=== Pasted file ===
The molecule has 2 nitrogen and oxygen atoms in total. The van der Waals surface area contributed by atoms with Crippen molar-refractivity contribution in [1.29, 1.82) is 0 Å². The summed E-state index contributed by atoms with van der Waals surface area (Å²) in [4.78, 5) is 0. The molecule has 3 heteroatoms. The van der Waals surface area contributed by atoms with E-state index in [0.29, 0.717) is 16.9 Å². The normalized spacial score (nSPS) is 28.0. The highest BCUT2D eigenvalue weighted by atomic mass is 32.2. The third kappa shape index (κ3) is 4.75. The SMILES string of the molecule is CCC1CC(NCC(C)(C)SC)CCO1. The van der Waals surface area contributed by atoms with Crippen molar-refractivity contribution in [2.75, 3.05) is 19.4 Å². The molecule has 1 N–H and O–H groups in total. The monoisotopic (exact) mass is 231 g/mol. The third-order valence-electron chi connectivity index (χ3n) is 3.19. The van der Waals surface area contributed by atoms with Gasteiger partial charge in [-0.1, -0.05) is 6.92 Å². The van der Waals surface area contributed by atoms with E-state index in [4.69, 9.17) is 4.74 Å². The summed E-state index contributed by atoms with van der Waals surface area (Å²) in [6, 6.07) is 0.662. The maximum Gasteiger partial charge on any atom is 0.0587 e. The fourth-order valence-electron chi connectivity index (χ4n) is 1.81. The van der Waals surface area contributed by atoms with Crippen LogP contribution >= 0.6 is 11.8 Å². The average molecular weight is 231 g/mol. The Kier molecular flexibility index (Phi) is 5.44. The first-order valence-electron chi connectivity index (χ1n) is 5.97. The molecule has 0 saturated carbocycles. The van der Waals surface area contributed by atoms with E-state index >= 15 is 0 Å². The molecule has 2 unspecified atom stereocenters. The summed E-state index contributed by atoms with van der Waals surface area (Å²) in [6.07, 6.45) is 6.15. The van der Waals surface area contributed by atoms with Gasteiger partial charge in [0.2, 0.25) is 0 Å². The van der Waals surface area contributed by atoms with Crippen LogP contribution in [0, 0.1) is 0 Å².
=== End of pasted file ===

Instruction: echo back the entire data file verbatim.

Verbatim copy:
The molecule has 2 nitrogen and oxygen atoms in total. The van der Waals surface area contributed by atoms with Crippen molar-refractivity contribution in [1.29, 1.82) is 0 Å². The summed E-state index contributed by atoms with van der Waals surface area (Å²) in [4.78, 5) is 0. The molecule has 3 heteroatoms. The van der Waals surface area contributed by atoms with E-state index in [0.29, 0.717) is 16.9 Å². The normalized spacial score (nSPS) is 28.0. The highest BCUT2D eigenvalue weighted by atomic mass is 32.2. The third kappa shape index (κ3) is 4.75. The SMILES string of the molecule is CCC1CC(NCC(C)(C)SC)CCO1. The van der Waals surface area contributed by atoms with Crippen molar-refractivity contribution in [2.75, 3.05) is 19.4 Å². The molecule has 1 N–H and O–H groups in total. The monoisotopic (exact) mass is 231 g/mol. The third-order valence-electron chi connectivity index (χ3n) is 3.19. The van der Waals surface area contributed by atoms with Gasteiger partial charge in [-0.1, -0.05) is 6.92 Å². The van der Waals surface area contributed by atoms with E-state index in [4.69, 9.17) is 4.74 Å². The summed E-state index contributed by atoms with van der Waals surface area (Å²) in [6, 6.07) is 0.662. The maximum Gasteiger partial charge on any atom is 0.0587 e. The fourth-order valence-electron chi connectivity index (χ4n) is 1.81. The van der Waals surface area contributed by atoms with Crippen LogP contribution >= 0.6 is 11.8 Å². The average molecular weight is 231 g/mol. The Kier molecular flexibility index (Phi) is 5.44. The first-order valence-electron chi connectivity index (χ1n) is 5.97. The molecule has 0 saturated carbocycles. The van der Waals surface area contributed by atoms with E-state index >= 15 is 0 Å². The molecule has 2 unspecified atom stereocenters. The summed E-state index contributed by atoms with van der Waals surface area (Å²) in [6.07, 6.45) is 6.15. The van der Waals surface area contributed by atoms with Gasteiger partial charge in [0.2, 0.25) is 0 Å². The van der Waals surface area contributed by atoms with Crippen LogP contribution in [0, 0.1) is 0 Å².